Unsupervised Thinking
a podcast about neuroscience, artificial intelligence and science more broadly

Wednesday, August 28, 2019

Episode 48: Studying the Brain in Light of Evolution

The brain is the result of evolution. A lot of evolution. Most neuroscientists don't really think about this fact. Should we? On this episode we talk about two papers---one focused on brains and the other on AI---that argue that following evolution is the path to success. As part of this argument, they make the point that, in evolution, each stage along the way needs to be fully functional, which impacts the shape and role of the brain. As a result, the system is best thought of as a whole---not chunked into perception, cognition and action, as many psychologists and neuroscientists are wont to do.  In discussing these arguments, we talk about the role of representations in intelligence, go through a bit of the evolution of the nervous system, and remind ourselves that evolution does not necessarily optimize. Throughout, we ask how this take on neuroscience impacts our own work and try to avoid saying "represents".

We read:
Resynthesizing behavior through phylogenetic refinement
Intelligence without Representation

And we mentioned previous episode topics:
The Concept of Coding
Reinforcement Learning, Biological and Artificial

To listen to (or download) this episode, (right) click here or use the player below

As always, our jazzy theme music "Quirky Dog" is courtesy of Kevin MacLeod (incompetech.com)


  1. Dear Grace, Josh, Alex, and Yann,

    Thanks for featuring my paper in your podcast. I’m very glad that you liked it, and that you completely understood everything I wanted to say, as well as its context. You also raised some excellent questions. Probably the most important one, I think, is what Grace asked near the end: What do we get from this approach? How does it help us answer the questions we started with?

    One answer is similar to the comment (by Josh, I think) that this approach helps us re-evaluate whether the questions we’re asking are really the right ones. An example is “how attention works”. I believe that thinking about sensory overload in Times Square get us going in the wrong direction, and that a better place to start is with the necessity of action selection given basic constraints on behavior such as only being able to do one thing at a time (e.g. winner-take-all in the approach circuit). In a paper with some colleagues, coming soon, we argue that from an evolutionary perspective “attention” is a flawed concept, which should be abandoned in favor of concepts that better capture what’s really going on in the brain (Hommel, Chapman, Cisek, Neyedli, Song & Welsh “No one knows what attention is”). Of course we’re not the first to suggest this...

    Ok, telling someone they’re asking the wrong question might seem counterproductive, and maybe even rude. But there’s a constructive side as well, in the form of a research strategy: Instead of focusing on complex functions in modern species, one can focus on specific evolutionary transitions. For example, if you’re interested in the cerebellum, then at least four transitions seem most important (What follows is based on the work of David Bodznick, John Montgomery, Curtis Bell, Naresh Ramnani, and others): First, there is the emergence of cerebellum-like structures in early vertebrates – these cancelled out the consequences of one’s actions on sensory input through common mode suppression and adaptive filtering. Second, in the transition from jawless to jawed vertebrates there’s the elaboration of the cerebellum proper, which introduced climbing fibers – permitting error-based learning of predictive forward models. Next, in early mammals, climbing fibers spread up to the Purkinje dendrites – perhaps conferring additional specificity to the learning rule. And then, in the transition to humans, there was an expansion of those parts of the lateral cerebellum that are interconnected with the expanding prefrontal cortex – perhaps extending predictive forward models to more abstract domains of behavioral control. In each case, you can think of the transition in terms of both anatomy and function. Of course, testing these ideas will still require laboratory experiments of specific cells in specific species, but an evolutionary perspective can help us decide which experiments are most valuable (e.g. for understanding the cerebellum, we need more studies of predictive control in sharks!). But most importantly, the theories the experiments help to develop can be informed by that larger context. As computational neuroscientists, we don’t need to build models of just one behavior in one species – we can (and should) read all the papers that are relevant, and build models in a stage-like process that aims to capture the gradual extension of behavioral functions over evolution along a specific lineage. Many of Stephen Grossberg’s models do this, and I think it’s an approach that can be part of any computational neuroscience research program. For example, for the cerebellum, the stuff I mentioned above does exactly that.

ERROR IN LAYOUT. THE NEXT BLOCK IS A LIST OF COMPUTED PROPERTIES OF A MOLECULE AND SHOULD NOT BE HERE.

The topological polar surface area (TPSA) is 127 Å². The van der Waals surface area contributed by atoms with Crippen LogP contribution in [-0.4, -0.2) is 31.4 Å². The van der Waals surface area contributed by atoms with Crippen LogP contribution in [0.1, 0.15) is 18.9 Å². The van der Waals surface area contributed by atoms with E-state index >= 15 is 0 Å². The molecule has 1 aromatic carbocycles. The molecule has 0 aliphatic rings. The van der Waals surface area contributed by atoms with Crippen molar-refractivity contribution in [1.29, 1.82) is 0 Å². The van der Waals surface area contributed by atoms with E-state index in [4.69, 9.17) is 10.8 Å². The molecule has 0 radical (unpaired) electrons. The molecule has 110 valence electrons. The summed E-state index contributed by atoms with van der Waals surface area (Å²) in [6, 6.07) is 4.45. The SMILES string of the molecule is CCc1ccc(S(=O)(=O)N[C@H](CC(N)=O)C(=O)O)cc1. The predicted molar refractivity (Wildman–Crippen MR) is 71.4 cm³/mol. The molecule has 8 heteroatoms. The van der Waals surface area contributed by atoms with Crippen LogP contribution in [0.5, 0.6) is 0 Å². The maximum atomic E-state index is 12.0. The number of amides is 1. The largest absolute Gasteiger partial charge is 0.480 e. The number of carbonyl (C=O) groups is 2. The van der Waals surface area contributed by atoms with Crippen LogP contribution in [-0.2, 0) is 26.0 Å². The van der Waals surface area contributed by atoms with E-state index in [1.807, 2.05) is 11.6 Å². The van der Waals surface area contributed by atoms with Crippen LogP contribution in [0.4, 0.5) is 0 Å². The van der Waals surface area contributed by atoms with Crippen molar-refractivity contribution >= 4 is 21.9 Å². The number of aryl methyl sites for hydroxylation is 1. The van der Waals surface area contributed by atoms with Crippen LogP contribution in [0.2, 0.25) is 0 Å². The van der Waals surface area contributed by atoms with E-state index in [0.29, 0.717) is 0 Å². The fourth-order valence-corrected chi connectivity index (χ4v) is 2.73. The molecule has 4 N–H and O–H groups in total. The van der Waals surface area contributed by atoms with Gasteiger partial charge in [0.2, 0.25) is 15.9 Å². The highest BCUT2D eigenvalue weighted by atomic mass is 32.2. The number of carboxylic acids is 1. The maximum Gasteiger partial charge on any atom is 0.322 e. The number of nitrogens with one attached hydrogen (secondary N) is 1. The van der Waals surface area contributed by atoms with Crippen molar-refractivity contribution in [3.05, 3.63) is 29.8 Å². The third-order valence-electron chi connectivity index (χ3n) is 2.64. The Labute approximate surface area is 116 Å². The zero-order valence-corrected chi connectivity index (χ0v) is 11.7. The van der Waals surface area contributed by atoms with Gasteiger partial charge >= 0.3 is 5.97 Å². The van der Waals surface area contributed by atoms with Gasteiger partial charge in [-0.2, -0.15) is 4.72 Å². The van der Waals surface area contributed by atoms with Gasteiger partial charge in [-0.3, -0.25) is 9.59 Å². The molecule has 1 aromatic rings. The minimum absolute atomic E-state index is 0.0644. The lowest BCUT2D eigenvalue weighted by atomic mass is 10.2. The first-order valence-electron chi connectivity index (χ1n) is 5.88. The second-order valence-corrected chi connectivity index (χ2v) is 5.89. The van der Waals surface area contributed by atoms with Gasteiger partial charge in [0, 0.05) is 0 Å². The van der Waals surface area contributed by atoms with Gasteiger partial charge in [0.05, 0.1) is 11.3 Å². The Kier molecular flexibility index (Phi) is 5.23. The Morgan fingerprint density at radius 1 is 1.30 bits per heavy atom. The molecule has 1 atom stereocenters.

Anyway, thanks again for reading my paper and discussing it with such depth! Now off I go to listen to your episode about Brette’s paper...

    1. Thanks so much, Paul! Glad to hear we did your work justice. Looking forward to reading the attention work.

  2. I recently discovered (in twitter) this podcast. I really really liked this episode. As Paul commented, my fav part was the question at the end: "What do we get from this approach" and the answers (both in the podcast and from Paul here in the comments :)

    I am very excited to listen to previous episodes! Congrats on a great show and thank you for sharing it!